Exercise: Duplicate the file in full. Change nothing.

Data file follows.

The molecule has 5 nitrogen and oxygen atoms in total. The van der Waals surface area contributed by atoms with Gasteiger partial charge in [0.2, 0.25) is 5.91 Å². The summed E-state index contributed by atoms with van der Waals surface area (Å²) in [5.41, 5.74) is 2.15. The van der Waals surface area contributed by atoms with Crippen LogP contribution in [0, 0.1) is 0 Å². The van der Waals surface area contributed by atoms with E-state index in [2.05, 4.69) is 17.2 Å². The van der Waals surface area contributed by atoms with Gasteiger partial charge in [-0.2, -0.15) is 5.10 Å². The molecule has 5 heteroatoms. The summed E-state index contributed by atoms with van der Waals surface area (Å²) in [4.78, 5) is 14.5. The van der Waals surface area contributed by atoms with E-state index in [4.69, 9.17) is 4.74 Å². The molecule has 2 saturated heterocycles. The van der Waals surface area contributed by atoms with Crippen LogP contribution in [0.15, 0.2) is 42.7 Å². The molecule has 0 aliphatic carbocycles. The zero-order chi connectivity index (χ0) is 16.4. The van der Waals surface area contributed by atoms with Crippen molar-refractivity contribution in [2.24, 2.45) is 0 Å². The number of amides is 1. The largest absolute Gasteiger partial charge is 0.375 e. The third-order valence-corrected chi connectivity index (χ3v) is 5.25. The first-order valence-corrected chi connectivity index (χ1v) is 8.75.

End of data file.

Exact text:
The molecule has 5 nitrogen and oxygen atoms in total. The van der Waals surface area contributed by atoms with Gasteiger partial charge in [0.2, 0.25) is 5.91 Å². The summed E-state index contributed by atoms with van der Waals surface area (Å²) in [5.41, 5.74) is 2.15. The van der Waals surface area contributed by atoms with Crippen LogP contribution in [0, 0.1) is 0 Å². The van der Waals surface area contributed by atoms with E-state index in [2.05, 4.69) is 17.2 Å². The van der Waals surface area contributed by atoms with Gasteiger partial charge in [-0.2, -0.15) is 5.10 Å². The molecule has 5 heteroatoms. The summed E-state index contributed by atoms with van der Waals surface area (Å²) in [4.78, 5) is 14.5. The van der Waals surface area contributed by atoms with E-state index in [4.69, 9.17) is 4.74 Å². The molecule has 2 saturated heterocycles. The van der Waals surface area contributed by atoms with Crippen LogP contribution in [0.15, 0.2) is 42.7 Å². The molecule has 0 aliphatic carbocycles. The zero-order chi connectivity index (χ0) is 16.4. The van der Waals surface area contributed by atoms with Crippen molar-refractivity contribution in [2.24, 2.45) is 0 Å². The number of amides is 1. The largest absolute Gasteiger partial charge is 0.375 e. The third-order valence-corrected chi connectivity index (χ3v) is 5.25. The first-order valence-corrected chi connectivity index (χ1v) is 8.75.